Today was an exciting day. We left the hotel and took a train from the cute Grindelwald station for about 20 minutes to ascend the Eiger trail from Grindelwald to Alpiglen and on to Kleine Scheidegg. When we got off the train at Alpiglen station we made sure to check in with the ranger on directions to the trailhead as this was unclear to us. This was one of the few areas where we didn’t see any signs for a trail. It started out as a wet morning and the rain continued as we walked past a little gate into a meadow. We walked by some cows meandering around and steadily started climbing upward on the trail. The rain had thickened by now but our REI rain gear was top notch. Our rain pants and shell ensured we didn’t get wet, and our backpack covers protected our camera gear and food very well.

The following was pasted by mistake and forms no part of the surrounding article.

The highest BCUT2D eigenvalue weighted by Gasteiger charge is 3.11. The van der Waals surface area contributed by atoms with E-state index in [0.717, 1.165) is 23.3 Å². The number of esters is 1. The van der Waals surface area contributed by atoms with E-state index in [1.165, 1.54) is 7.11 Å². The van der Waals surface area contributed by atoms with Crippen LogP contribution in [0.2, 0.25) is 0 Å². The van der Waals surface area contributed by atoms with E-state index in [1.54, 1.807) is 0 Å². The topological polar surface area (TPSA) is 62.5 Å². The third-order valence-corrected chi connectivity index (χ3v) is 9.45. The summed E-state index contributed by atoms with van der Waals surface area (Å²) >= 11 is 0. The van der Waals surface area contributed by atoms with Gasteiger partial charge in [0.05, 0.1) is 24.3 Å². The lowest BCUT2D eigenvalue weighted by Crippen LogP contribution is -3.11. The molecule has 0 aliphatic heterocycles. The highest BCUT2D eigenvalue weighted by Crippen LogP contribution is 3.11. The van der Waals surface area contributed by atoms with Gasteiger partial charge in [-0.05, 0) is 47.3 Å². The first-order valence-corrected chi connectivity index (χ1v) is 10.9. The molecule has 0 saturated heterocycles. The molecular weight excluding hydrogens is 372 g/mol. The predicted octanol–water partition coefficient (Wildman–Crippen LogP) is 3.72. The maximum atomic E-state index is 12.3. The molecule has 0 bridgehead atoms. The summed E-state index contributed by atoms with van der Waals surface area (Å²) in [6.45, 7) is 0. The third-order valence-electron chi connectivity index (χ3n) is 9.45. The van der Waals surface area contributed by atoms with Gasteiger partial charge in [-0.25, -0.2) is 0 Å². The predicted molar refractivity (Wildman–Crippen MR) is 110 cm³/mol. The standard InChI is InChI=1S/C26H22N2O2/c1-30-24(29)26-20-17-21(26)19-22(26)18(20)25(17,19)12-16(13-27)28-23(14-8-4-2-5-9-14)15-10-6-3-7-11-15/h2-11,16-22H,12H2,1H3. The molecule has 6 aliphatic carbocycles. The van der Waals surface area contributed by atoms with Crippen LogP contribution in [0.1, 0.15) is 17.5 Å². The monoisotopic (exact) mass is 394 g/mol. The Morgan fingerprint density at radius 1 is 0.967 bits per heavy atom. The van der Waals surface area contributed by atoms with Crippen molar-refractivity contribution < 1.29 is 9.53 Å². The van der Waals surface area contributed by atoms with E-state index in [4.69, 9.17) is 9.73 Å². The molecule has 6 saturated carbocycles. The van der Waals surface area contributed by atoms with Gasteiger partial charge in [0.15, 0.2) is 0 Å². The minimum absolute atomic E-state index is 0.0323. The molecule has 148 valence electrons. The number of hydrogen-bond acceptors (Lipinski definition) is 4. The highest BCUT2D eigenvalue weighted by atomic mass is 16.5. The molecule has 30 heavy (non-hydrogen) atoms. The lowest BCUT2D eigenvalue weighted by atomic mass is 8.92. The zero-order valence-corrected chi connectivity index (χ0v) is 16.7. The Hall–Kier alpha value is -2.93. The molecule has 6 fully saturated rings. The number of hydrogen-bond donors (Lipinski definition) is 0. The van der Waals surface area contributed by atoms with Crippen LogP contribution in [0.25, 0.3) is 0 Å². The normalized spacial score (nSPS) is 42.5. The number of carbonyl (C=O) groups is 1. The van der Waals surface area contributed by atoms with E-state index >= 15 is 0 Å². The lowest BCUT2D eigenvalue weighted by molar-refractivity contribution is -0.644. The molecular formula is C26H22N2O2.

About an hour or so into the hike I turned back and was elated to find another couple hiking behind us. It reassured us we were on the right path. Apart from them we didn’t encounter a single soul. It was truly beautiful as occasionally the rain would slow to a drizzle, the fog ahead would lift and we would catch glimpses of meadows and hamlets far beneath us. At one point I saw a man running down the mountain. It turned out to be a European runner who warned us about a snow field further ahead. And sure enough we spotted at least three different areas where we had to tread very carefully through the snow to get to the other side. I was glad for the hikers behind us who helped us cross, for one slip and we would have careened down the mountain. We made it onto Mannlichen to the little restaurant with the lookout point and then further on to Kleine Scheidegg through a valley of flowers. The rain stopped and the sun came out blazing. We saw a little red train at the station here and several trams. We continued walking onto Mannlichen and took the tram to Wengen, our town for this night. You can hike down to Wengen but it had already been about 7 hours by now and our views of Mt. Eiger were also shrouded in fog the entire time so I was ready to get off my feet and get into a hot shower. Wengen stole my heart. Don’t miss the views when descending down into the village by tram. It’s like a fairytale. Walking through the little town is delightful as we looked for a Fondue spot for dinner before retiring to our room at the Hotel Victoria Lauberhorn for some much needed rest!